Rubbin's racin'?

Summer is in full swing in the southeast. As the mercury rises and the tarmac shimmers, the racing absolutely sizzles. This year's July Fry at Road Atlanta was aptly named for the temperature as well as the on track action.

When things get a little too hot, it always pays to take a step back and cool down. I came away from the weekend with this lesson firmly entrenched in my racing consciousness.

A spec class naturally fosters tight competition. Good racing and contact, in my opinion, are mutually exclusive. A number of top SM drivers share this sentiment and have petitioned the SCCA to review these incidents and start penalizing offending drivers. 

Germane to this discussion (find the thread on is the idea that the intent of the driver matters. That the motive of a particular race move should be taken into consideration when assessing penalties.

Here's where this argument fails: It is very difficult to interpret intent. In or out of the cockpit.

Saturday's race is a canonical example. 

I was a bit off pace, not having raced at my home track in over a year.  A few small errors let the green and silver car behind me close the gap.  In the late stages of the race, we had contact 3 times. Once I was hit from behind coming out of 10A, and twice side by side into the braking zone of the same corner.

My thought process was this- First hit: accidental,  he misjudged the closing rate. Second hit: Woah, did he just bump me side to side at 105 MPH? Did I squeeze him?

Third hit: What the hell? Is this guy trying to intimidate me? Payback because he though I hit him?

When I got out of the car I was a bit hot under the collar. I was mostly frustrated with myself about my lack of execution that put me in that position, but also irritated that another driver would intentionally bang into me.

I went to talk to him, video in hand. Fortunately he was racing in the enduro so I passed the word along to his team that I was not okay with what happened. This gave me some much needed time to cool off. 

Sunday's race had us battling again, this time cleanly. It was a fierce, but respectful contest.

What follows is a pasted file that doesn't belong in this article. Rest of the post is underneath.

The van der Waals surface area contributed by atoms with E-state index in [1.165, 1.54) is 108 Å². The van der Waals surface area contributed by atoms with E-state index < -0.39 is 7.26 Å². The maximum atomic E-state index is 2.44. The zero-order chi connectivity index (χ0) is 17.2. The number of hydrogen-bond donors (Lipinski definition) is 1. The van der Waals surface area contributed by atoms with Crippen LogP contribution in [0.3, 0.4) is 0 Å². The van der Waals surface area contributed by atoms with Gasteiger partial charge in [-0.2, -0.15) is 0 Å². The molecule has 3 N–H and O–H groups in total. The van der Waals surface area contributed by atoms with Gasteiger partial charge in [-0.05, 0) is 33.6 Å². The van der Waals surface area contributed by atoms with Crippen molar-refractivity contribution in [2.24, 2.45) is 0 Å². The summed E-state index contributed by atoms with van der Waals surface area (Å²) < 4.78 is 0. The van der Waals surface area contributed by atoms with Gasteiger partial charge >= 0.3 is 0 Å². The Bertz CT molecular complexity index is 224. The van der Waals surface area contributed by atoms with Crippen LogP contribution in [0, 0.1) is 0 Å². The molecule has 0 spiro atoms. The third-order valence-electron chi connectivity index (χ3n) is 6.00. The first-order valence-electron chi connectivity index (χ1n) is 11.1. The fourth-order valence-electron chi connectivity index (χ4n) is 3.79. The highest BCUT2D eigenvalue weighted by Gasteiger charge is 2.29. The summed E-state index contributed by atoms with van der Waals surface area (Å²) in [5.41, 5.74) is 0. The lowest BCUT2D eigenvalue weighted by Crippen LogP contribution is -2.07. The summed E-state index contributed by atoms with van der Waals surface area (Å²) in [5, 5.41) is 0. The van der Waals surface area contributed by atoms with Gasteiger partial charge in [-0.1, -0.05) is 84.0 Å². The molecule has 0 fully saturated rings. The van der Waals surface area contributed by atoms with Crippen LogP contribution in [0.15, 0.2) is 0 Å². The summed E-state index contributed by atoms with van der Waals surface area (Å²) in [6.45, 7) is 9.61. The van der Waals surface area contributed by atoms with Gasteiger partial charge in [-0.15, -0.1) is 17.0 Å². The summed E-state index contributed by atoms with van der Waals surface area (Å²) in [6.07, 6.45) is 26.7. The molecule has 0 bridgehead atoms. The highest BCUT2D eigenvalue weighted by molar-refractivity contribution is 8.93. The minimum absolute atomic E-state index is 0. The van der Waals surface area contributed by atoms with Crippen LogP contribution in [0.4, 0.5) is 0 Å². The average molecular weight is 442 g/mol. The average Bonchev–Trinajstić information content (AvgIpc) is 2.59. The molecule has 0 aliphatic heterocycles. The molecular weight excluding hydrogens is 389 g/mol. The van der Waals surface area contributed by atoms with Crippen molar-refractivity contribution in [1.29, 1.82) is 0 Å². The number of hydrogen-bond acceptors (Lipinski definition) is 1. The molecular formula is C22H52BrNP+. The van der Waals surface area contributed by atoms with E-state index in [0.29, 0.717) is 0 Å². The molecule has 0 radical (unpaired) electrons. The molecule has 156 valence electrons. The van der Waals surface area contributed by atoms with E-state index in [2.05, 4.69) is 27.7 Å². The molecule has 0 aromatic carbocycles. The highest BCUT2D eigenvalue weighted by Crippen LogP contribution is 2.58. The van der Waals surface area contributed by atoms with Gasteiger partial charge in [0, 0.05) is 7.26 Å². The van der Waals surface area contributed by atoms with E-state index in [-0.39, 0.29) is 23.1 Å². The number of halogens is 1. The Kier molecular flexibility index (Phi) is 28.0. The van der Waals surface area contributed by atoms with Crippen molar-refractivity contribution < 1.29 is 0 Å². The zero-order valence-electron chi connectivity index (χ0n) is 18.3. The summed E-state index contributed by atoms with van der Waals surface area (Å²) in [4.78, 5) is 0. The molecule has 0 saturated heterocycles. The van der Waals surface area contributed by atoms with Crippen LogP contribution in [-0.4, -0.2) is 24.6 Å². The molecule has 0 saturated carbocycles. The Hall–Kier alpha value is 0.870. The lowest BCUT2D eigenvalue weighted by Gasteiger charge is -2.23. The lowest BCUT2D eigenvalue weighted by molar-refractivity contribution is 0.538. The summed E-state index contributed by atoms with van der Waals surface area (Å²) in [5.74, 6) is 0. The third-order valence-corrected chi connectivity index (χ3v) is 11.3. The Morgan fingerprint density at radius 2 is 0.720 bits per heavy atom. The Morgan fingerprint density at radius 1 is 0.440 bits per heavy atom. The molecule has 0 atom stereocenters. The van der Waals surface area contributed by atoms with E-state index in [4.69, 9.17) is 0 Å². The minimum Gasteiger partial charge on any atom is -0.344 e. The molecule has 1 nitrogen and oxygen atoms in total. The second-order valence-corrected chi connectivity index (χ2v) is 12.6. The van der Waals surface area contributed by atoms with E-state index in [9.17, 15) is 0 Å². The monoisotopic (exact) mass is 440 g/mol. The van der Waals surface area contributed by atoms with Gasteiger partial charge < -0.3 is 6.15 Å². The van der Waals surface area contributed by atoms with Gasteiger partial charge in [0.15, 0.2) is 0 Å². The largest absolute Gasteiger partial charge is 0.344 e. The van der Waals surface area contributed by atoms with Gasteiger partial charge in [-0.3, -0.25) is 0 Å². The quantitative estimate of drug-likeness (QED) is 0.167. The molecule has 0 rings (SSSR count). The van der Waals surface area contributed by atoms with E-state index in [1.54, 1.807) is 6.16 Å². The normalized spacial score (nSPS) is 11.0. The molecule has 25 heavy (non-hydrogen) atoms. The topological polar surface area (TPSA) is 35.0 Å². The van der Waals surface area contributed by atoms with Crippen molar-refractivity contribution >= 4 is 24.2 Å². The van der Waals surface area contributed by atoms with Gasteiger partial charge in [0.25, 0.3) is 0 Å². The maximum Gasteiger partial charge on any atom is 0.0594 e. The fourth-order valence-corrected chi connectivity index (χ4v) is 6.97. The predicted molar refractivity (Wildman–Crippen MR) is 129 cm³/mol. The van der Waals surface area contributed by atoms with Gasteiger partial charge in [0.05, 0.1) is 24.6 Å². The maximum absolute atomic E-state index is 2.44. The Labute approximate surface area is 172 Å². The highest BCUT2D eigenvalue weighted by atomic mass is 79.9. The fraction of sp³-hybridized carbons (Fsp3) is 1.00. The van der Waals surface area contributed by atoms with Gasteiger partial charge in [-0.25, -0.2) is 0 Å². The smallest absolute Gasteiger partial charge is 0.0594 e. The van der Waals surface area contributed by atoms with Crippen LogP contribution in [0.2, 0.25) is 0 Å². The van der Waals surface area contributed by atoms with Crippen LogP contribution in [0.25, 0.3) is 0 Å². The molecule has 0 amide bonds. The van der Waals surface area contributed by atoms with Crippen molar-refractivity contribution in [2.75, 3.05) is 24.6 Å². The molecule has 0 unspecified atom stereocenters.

Afterwords, he took the time to come over and talk to me. From his vantage point,  I had intentionally nudged him as an intimidation tactic. 

We cleared the air in couple of minutes of friendly conversation. I was genuinely glad to make his acquaintance, and look forward to racing against him on his home turf in Charlotte a few weeks from now. 

 Within those few moments my perspective shifted 180 degrees. It all hinged upon the ability   (or lack thereof) to interpret intent. 

If the side to side contact down the back straight had resulted in either car spinning into the wall, bending sheet metal and possibly bones, it doesn't matter that I only 'intended' to push him to the edge of the outside track and no further. 

I hope the Spec Miata class can get back to keeping the racing close but clean. And when it isn't, I plan check the emotions and focus on the driving. Respecting each other will go a long way to fix the on track incidents, and prevent them in the paddock.

Up next on BumpDraft, a way to keep your head cool, literally.





Bimmer for the winter

Bimmer for the winter

When I was kid, a BMW was referred to as a 'Beamer.' But in the Bavarian enthusiast circles, that term refers to the motorcycle, and 'Bimmer' is the accurate slang term for the four wheeled models of the German brand. Either way, these cars are a blast to race, and I'm lucky enough to have a close friend who owns a 1997 E36 M3 that is IP class prepared.

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